1316. Prevalence and Correlates of Sexually Transmitted Infections Among Pregnant Women, Gaborone, Botswana, 2016.
Session: Poster Abstract Session: Clinical Infectious Diseases: Sexually Transmitted Infections
Friday, October 28, 2016
Room: Poster Hall
Background: Chlamydia trachomatis, Neisseria gonorrhoeae, and Trichomonas vaginalis are curable, mostly asymptomatic, sexually transmitted infections (STIs) that can cause adverse maternal and perinatal outcomes. Most countries do not conduct routine screening during antenatal care. We present data on the prevalence and correlates of STIs from a project to screen pregnant women in Gaborone, Botswana.

Methods: The study took place in the antenatal clinic in Princess Marina Hospital in Gaborone, Botswana. We offered pregnant women Chlamydia trachomatis, Neisseria gonorrhoeae, and Trichomonas vaginalis screening using self-collected vaginal swabs. Eligibility criteria include: 18 years or older, less than 35 weeks of gestation, and planning to return for follow-up care. Screening was conducted using a GeneXpert® CT/NG and TV [Cepheid, Sunnyvale, CA] system, which provided a 90-minute time to result. Those who tested positive were given directly observed therapy with azithromycin, ceftriaxone, and/or metronidazole, as indicated; and asked to return for a test of cure in four weeks. The relationships between a positive STI test and independent variables were assessed using bivariate comparisons and a multivariable logistic regression.

Results: We enrolled 300 pregnant women into the study. The median age of our study sample was 30 years; most were unmarried (76%), with a median gestational age of 27 weeks, and a 22% HIV prevalence. Forty-five (15%) tested positive for any STI, including 25 (8%) for Chlamydia trachomatis, five (2%) for Neisseria gonorrhoeae, and 18 (6%) for Trichomonas vaginalis. Testing positive for an STI was associated with being single (OR, 2.72; 95% CI, 1.03-7.20), having a low level of education (OR, 2.23; 95% CI, 1.08-5.02) and independently associated with being positive for HIV (adjusted OR, 2.18; 95% CI, 1.18-4.02). Reported STI-related symptoms were not associated with testing positive for an STI (OR, 1.03; 95% CI 0.54-1.97).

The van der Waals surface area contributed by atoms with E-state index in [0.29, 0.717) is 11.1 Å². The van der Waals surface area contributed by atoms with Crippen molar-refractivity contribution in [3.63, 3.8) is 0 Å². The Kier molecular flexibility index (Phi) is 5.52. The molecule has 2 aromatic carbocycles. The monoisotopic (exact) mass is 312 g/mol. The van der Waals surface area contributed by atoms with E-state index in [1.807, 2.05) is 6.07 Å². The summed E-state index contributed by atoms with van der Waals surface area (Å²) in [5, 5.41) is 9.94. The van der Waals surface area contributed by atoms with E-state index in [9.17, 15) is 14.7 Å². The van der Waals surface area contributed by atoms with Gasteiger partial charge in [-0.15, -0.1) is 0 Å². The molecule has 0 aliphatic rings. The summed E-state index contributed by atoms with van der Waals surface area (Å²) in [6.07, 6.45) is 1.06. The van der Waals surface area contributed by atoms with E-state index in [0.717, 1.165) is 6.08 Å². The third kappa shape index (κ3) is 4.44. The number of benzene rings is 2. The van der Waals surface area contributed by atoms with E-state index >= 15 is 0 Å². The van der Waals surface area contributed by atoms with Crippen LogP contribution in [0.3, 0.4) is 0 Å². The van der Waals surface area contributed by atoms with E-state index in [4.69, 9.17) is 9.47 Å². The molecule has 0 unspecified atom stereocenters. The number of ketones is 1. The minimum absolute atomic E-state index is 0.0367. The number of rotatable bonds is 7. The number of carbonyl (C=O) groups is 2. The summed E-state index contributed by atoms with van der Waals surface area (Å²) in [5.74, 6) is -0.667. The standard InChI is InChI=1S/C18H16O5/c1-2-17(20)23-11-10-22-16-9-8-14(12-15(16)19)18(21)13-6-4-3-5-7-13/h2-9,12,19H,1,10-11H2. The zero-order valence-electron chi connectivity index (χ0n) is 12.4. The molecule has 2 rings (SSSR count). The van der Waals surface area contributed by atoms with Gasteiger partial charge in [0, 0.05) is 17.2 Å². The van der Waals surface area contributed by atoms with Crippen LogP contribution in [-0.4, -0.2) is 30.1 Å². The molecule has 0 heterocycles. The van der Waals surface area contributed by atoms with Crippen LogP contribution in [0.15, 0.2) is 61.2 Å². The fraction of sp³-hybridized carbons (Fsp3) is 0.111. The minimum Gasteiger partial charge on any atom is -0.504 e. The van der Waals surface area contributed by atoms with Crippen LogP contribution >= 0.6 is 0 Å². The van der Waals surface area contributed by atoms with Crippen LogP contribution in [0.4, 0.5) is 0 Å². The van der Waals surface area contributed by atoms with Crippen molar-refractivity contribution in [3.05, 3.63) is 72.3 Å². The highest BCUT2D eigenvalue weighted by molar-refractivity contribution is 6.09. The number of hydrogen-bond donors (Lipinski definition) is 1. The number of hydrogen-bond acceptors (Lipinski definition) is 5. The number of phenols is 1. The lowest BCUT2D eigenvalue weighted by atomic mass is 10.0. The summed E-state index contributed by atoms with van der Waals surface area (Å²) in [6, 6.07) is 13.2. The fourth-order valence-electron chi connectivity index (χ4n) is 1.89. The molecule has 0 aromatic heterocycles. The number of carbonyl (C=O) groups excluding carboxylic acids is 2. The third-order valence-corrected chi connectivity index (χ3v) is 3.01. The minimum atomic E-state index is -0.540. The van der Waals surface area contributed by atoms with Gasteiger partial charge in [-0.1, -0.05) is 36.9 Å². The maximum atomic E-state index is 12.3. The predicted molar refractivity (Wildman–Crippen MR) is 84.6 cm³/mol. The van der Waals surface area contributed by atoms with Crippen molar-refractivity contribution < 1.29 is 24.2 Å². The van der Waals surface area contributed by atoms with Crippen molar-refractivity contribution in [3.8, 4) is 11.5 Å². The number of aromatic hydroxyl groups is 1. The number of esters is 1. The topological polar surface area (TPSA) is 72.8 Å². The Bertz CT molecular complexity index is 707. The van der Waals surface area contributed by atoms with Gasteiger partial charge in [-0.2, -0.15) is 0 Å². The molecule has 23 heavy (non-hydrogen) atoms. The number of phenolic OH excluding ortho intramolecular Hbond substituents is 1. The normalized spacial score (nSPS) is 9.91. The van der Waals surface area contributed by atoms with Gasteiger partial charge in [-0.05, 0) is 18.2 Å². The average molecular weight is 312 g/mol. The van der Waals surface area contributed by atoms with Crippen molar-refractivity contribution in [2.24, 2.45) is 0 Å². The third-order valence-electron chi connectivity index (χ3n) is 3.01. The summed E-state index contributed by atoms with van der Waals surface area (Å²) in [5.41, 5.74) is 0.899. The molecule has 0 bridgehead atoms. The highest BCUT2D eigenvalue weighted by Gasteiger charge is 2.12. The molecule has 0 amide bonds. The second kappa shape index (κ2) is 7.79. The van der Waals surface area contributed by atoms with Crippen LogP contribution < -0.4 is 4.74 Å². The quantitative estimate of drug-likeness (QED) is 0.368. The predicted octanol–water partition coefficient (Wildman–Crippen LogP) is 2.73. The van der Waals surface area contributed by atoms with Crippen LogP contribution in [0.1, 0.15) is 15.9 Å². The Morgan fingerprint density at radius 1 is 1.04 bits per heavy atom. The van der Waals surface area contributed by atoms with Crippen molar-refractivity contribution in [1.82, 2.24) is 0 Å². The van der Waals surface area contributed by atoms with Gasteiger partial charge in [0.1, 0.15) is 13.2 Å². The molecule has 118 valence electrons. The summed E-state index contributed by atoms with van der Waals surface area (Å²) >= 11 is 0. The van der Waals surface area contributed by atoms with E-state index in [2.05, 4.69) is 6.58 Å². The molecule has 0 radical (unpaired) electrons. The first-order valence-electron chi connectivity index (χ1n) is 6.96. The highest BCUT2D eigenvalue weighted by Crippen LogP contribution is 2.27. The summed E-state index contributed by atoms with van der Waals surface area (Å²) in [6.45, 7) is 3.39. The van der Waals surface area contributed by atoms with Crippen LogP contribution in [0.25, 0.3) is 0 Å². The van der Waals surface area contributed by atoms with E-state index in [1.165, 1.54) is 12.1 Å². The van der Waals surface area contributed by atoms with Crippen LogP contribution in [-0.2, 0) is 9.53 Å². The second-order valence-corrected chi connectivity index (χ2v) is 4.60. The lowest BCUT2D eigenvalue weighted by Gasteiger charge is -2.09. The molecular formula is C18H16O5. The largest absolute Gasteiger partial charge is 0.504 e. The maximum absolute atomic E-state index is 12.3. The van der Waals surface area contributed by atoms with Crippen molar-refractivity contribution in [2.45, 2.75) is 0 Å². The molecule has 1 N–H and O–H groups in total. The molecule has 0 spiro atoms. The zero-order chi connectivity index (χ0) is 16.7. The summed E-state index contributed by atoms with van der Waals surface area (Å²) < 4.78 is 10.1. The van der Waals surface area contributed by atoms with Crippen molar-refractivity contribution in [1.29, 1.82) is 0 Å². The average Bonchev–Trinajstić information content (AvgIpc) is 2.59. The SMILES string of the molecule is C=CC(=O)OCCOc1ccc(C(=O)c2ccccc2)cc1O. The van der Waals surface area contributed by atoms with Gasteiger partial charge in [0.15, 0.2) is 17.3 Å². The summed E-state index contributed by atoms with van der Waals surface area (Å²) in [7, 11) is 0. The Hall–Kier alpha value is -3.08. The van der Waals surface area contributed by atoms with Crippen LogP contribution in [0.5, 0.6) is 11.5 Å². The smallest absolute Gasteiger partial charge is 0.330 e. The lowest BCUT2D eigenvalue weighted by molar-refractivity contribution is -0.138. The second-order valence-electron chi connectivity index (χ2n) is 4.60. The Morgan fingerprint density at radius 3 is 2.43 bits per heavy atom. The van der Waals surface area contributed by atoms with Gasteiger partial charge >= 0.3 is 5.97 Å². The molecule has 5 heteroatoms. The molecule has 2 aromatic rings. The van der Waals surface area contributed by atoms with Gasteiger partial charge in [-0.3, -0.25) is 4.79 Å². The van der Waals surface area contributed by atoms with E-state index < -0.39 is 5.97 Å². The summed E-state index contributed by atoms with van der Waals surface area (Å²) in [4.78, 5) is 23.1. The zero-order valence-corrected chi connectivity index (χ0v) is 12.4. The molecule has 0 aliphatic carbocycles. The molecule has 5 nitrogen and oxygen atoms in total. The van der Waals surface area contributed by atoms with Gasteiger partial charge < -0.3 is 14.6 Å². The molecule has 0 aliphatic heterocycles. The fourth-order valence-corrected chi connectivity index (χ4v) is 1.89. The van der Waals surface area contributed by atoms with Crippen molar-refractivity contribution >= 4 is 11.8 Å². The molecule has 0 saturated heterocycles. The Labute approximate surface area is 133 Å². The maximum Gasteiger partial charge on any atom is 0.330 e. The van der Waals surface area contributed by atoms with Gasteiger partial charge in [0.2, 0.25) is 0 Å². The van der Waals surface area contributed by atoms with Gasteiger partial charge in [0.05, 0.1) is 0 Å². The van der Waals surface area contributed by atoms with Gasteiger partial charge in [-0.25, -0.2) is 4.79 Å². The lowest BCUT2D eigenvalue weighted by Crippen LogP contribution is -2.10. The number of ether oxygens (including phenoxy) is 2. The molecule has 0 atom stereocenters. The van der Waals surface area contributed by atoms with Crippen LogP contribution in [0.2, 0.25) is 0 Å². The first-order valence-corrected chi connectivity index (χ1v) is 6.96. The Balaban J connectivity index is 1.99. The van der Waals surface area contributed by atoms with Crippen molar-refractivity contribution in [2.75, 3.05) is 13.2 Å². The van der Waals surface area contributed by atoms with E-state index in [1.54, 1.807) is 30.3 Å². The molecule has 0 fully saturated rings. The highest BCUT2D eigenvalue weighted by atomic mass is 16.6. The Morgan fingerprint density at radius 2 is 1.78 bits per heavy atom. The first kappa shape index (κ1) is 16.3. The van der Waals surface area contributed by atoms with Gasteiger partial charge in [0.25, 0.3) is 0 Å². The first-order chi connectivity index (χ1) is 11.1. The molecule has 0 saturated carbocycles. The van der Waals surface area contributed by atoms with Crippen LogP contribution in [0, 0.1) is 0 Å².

Conclusion: STI prevalence was high in our sample. Our findings support continued efforts to increase STI screening and treatment in pregnant women in middle-income country settings, particularly for those living with HIV.

Adriane Wynn, MPP1, Doreen Ramogola-Masire, BMedSci, BMBS, MRCOG, FCOG2, Ponatshego Gaolebale, MD3, Neo Moshashane, BA4, Ontiretse Sickboy, BA2, Ogechukwu Offorjebe, BA5, Kaitlin Arena, BA6, Elizabeth Williams, MD7, Sofia Duque, BA2, Jeffrey Klausner, MD, MPH8 and Chelsea Morroni, MPH, MPhil, PhD, MBChB, DTM&H, DFSRH2, (1)Health Policy and Management, UCLA, Los Angeles, CA, (2)Botswana-UPenn Partnership, Gaborone, Botswana, (3)Princess Marina Hospital, Gaborone, Botswana, (4)University of Botswana, Gaborone, Botswana, (5)Charles R. Drew/UCLA Medical Education Program, Los Angeles, CA, (6)UCLA David Geffen School of Medicine, Los Angeles, CA, (7)Bart’s Health NHS Trust, UK, London, United Kingdom, (8)Division of Infectious Diseases, David Geffen School of Medicine at UCLA, Los Angeles, CA

Disclosures:

A. Wynn, None

D. Ramogola-Masire, None

P. Gaolebale, None

N. Moshashane, None

O. Sickboy, None

O. Offorjebe, None

K. Arena, None

E. Williams, None

S. Duque, None

J. Klausner, None

C. Morroni, None

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